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Fortnite's Best Season Ever Is Here, And It's Thanks To One Key Thing

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There's plenty of time for the season to change shape, but out of the gate, Fortnite Chapter 5 Season 3 feels like an all-timer.

Last week, Fortnite kicked off its 30th season in the game's unique history. It became a pop-culture titan almost immediately after it debuted in 2017 and has not only enjoyed a level of sustained success that few other games have ever achieved, it's also turned many other live-service games into followers that must react to the waves Epic's game creates. Fortnite has blazed trails and reinvented itself more times than I can easily recall, and yet it's the latest season, Chapter 5 Season 3, that might be the game's best effort yet.

Subtitled Wrecked, this season of Fortnite reinvents the game to an extent Epic has arguably never gone before. Despite seasons debuting roughly four times a year and the introduction of new islands now being an annual event, Wrecked feels like the biggest and boldest change in how the game plays since Chapter 2 Season 3, which saw the entire island be submerged under flood waters that took weeks to recede. Once they did, cars were newly introduced, too, which further altered the future of Fortnite in major ways. Funnily enough, it's this season's focus on vehicles that's resulted in such an immediately exciting and fresh experience.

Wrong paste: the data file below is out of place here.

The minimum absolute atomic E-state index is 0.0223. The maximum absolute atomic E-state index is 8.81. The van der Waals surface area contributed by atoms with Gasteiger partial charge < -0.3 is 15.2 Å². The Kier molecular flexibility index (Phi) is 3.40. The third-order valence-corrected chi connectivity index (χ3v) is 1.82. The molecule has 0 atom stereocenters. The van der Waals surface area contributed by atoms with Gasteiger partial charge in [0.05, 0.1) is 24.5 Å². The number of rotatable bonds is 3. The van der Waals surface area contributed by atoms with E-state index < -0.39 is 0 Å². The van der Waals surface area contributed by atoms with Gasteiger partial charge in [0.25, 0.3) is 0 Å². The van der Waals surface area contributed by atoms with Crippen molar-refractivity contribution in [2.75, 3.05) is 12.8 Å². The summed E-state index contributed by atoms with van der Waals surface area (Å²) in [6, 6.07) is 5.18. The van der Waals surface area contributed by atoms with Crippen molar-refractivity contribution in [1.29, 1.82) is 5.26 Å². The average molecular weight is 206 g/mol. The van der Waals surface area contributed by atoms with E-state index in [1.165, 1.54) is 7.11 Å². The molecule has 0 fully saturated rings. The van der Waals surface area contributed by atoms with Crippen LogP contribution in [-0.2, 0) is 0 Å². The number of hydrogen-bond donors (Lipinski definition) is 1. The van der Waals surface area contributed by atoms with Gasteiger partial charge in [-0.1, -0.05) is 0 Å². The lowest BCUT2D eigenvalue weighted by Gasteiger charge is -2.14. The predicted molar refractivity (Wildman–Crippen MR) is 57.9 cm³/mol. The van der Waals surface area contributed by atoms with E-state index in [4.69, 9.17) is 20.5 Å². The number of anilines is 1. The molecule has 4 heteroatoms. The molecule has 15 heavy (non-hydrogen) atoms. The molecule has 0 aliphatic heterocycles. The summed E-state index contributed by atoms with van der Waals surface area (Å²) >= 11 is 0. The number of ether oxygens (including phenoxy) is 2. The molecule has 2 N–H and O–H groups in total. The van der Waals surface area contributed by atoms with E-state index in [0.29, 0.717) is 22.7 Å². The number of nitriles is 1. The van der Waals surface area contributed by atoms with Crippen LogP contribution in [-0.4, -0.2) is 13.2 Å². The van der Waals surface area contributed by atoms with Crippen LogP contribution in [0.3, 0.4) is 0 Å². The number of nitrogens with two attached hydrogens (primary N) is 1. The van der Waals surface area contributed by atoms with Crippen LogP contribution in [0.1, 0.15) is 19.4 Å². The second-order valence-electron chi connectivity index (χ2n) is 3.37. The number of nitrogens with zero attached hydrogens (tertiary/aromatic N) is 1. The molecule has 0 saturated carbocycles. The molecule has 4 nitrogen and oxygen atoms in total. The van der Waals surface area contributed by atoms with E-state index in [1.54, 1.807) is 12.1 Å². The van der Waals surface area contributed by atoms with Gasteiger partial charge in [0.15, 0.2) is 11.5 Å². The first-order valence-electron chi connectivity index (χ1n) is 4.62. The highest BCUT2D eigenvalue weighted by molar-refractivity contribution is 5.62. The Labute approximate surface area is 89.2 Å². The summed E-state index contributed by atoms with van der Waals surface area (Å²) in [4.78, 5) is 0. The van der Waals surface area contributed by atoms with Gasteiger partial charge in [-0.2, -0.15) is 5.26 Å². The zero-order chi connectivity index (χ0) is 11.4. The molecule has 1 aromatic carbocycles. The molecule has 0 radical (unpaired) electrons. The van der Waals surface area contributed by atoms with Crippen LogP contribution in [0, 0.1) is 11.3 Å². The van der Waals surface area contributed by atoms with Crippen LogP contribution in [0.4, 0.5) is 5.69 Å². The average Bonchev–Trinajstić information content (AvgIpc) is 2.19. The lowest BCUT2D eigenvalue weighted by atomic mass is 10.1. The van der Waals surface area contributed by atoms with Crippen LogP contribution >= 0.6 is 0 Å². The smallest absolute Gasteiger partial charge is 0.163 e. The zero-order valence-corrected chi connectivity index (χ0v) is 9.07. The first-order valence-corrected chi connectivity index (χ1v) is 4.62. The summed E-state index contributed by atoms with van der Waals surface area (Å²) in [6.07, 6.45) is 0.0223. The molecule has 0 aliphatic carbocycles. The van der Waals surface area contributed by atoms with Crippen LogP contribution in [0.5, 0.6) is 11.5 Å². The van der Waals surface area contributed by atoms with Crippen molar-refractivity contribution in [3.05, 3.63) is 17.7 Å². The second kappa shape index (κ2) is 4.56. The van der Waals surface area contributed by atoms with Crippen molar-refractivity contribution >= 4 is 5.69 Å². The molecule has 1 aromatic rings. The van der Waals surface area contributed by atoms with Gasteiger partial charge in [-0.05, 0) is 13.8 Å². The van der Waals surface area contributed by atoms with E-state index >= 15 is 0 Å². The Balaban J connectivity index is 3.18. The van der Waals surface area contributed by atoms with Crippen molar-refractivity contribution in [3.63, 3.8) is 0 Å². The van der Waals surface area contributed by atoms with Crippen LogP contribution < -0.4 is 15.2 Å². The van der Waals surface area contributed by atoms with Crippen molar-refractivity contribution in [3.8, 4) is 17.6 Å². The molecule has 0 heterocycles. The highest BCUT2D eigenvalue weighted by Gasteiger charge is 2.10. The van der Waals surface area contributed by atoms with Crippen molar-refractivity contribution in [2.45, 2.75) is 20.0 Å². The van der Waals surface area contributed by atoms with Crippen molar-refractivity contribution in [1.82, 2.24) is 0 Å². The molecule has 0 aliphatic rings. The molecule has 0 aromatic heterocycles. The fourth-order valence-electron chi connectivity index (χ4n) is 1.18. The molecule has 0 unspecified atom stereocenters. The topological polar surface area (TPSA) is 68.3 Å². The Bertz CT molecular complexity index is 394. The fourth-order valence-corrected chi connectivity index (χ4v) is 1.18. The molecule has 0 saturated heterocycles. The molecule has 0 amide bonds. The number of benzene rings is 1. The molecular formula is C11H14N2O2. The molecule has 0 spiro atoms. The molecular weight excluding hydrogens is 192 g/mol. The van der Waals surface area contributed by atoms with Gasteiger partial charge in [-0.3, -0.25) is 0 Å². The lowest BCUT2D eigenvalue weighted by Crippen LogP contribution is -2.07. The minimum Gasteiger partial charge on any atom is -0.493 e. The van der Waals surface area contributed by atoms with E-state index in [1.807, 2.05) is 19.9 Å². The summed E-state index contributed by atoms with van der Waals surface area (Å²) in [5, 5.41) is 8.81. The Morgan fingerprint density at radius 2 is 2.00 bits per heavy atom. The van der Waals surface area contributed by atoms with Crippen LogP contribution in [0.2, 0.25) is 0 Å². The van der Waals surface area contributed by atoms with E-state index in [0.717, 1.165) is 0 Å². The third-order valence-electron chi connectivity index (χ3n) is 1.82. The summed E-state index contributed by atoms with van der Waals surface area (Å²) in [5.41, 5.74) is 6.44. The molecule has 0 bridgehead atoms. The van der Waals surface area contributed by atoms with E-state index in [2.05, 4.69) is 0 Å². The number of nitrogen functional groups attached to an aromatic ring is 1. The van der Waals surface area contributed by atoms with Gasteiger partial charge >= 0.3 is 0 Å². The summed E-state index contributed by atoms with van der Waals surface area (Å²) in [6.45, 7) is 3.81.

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Now Playing: Fortnite Battle Royale Chapter 5 Season 3 Wrecked Launch Trailer

This season is, to put it bluntly, Twisted Metal. With its punk rock- and dieselpunk-inspired setting befitting of Mad Max, the huge sand dunes and high-velocity stunt ramps make each round the most chaotic experience I've seen in my thousands of hours playing Fortnite. Early portions of a round tend to involve players not just loading up on guns and healing items. Now, they also quickly seek out a ride before attaching various mods onto their weapons of gassed destruction.

Players can attach things like machine guns, grenade launchers, spiked bumpers, and more onto any car in the game, and they can easily swap one mod for another that occupies the same slot by simply driving over the mod crates like a classic arcade car combat game. It feels old-school cool but with all the high-end visual flare and tight PvP mechanics Epic's mesmerizing Unreal Engine 5 allows. According to credible leaks, future updates will bring even more car mods, such as spiked tire rims and bulletproof windows.

There are even boss vehicles on the map right now that, if claimed from the baddies, put their drivers and their teams in the figurative pole position to make it to the final few contenders. With gas reserves now much easier to manage, players aren't just making sweet post-apocalyptic rides; they're staying in them for much or even most of a round, with final storm circles now unfolding like destruction derbies. Every season has an item or two that the community leans into and really loves, but never have I seen the composition of rounds and final circles change so drastically--and for the better. Players are suddenly treating their customized cars like a companion horse in an open-world RPG--tending to their well-being and constantly being aware of their whereabouts.